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Yosaee S, Bazrafshan M, Erfani M, Esteghamati A, Hosseini B, Djafaria K. Body Composition in Healthy Obese/Overweight and Normal Weight Subjects Compared to Patients with Metabolic Syndrome . JNFS. 2018; 3 (1) :33-39
URL: http://jnfs.ssu.ac.ir/article-1-130-en.html
PhD Department of Clinical Nutrition, School of Nutritional Sciences and Dietetics, Tehran University of Medical Sciences, Tehran, Iran
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Body Composition in Healthy Obese/Overweight and Normal Weight Subjects Compared to Patients with Metabolic Syndrome

Somaye Yosaee 1; PhD, Mohammad-Rafi Bazrafshan 2; PhD, Mohammadreza Erfani 1; PhD,
Alireza Esteghamati 3; PhD, Banafshe
Hosseini4; PhD & Kurosh Djafarian 4*; PhD
 
1 Evaz School of Health,Larestan University of Medical Sciences,Larestan.Iran
2 Depatment of Nursing,School of Nursing, Larestan University of Medical Sciences,Larestan.Iran
3 Endocrinology and Metabolism Research Center (EMRC), Vali-Asr Hospital, Tehran University of Medical Sciences, Tehran, Iran.
4Department of Clinical Nutrition, School of Nutritional Sciences and Dietetics, Tehran University of Medical Sciences, Tehran, Iran.

 
ARTICLE INFO ABSTRACT
ORIGINAL ARTICLE Background: According to previous studies, patient with metabolic syndrome (MetS) are different in terms of body composition from healthy subjects. The purpose of the present study was to determine the body composition of healthy obese/overweight patients and compared them with those having MetS. Methods: A case-control study was conducted on both men and women aged 20 to 55 years, who were selected using sequential sampling method, based on the inclusion and exclusion criteria, from those referred to an endocrinology and the diabetes clinic affiliated to Tehran University of Medical Sciences. One hundred and forty seven subjects were enrolled in the study and divided into three groups, including 49 with MetS, 49 obese/overweight subjects without MetS, and 49 were normal weight subjects. Body composition was measured for all subjects using bioelectrical impedance analysis. NCEP ATP III was the criterion for definition of Mets. Results: No significant differences were found between the study groups in terms of demographic variables. The mean of the waist circumference (WC) was higher in MetS patients (P < 0.05) as compared with the control groups. Obese/overweight group had higher percentage of body fat and lower fat free mass than normal weight group (P < 0.05). Conclusion: Obese/overweight patients with and without MetS had significantly higher fat mass and WC than normal weight controls, while only WC was higher in MetS group as compared with obese/overweight patients without MetS. Therefore, reduction in body fat and WC should be emphasized in patients with MetS.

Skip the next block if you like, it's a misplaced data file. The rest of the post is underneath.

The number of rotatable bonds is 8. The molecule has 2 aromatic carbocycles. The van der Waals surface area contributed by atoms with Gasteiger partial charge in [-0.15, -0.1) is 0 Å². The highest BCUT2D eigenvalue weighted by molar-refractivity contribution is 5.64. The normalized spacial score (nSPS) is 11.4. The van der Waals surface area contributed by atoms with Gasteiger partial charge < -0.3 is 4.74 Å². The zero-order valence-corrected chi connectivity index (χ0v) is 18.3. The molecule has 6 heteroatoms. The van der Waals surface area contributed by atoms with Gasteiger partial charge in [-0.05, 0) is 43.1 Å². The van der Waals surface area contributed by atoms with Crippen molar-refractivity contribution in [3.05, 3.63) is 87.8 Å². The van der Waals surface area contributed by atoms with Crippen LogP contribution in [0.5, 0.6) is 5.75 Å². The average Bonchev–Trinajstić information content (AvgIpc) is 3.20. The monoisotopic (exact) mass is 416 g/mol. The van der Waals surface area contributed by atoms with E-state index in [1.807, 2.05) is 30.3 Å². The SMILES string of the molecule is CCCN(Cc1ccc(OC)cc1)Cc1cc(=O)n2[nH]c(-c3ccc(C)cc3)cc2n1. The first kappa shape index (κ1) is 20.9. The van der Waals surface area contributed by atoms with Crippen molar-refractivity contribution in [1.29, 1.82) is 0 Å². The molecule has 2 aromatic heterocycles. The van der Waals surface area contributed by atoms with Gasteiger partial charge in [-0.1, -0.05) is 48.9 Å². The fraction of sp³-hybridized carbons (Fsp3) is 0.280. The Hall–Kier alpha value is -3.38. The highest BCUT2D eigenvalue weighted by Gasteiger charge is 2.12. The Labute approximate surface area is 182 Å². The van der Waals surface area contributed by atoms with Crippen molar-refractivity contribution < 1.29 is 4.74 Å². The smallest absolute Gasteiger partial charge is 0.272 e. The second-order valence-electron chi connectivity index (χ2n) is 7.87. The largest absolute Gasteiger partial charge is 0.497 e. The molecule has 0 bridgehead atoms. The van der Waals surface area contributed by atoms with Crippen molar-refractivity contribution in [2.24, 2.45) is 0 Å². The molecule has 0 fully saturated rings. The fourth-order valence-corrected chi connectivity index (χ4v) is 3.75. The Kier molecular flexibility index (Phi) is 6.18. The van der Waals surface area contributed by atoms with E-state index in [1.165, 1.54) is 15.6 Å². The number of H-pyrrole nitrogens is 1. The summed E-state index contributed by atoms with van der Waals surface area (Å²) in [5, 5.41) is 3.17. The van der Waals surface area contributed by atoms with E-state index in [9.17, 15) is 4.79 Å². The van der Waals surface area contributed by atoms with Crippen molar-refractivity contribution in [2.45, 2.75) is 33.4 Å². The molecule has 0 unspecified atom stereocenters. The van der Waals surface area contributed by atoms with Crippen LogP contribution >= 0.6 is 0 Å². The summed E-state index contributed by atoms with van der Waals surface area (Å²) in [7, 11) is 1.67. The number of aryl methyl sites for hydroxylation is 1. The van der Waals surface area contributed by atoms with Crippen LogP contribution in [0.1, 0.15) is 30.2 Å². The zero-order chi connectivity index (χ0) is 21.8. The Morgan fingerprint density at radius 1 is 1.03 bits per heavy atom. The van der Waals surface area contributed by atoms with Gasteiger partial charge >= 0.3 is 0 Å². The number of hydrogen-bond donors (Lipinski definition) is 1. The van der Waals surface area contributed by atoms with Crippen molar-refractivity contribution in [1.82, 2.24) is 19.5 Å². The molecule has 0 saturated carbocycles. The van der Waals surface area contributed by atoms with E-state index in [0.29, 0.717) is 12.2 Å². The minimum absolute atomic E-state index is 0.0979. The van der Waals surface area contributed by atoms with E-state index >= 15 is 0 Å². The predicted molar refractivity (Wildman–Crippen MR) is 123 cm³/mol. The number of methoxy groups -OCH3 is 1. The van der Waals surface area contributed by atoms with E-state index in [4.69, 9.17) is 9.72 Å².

Key words: Metabolic syndrome; Body composition; Obesity.
Article history:
Received: 20 Apr 2017
Revised: 8 May 2017
Accepted: 13 Sep 2017
*Corresponding author:
kdjafarian@tums.ac.ir
Department of Clinical Nutrition, School of Nutritional Sciences and Dietetics, Tehran University of Medical Sciences, Tehran, Iran.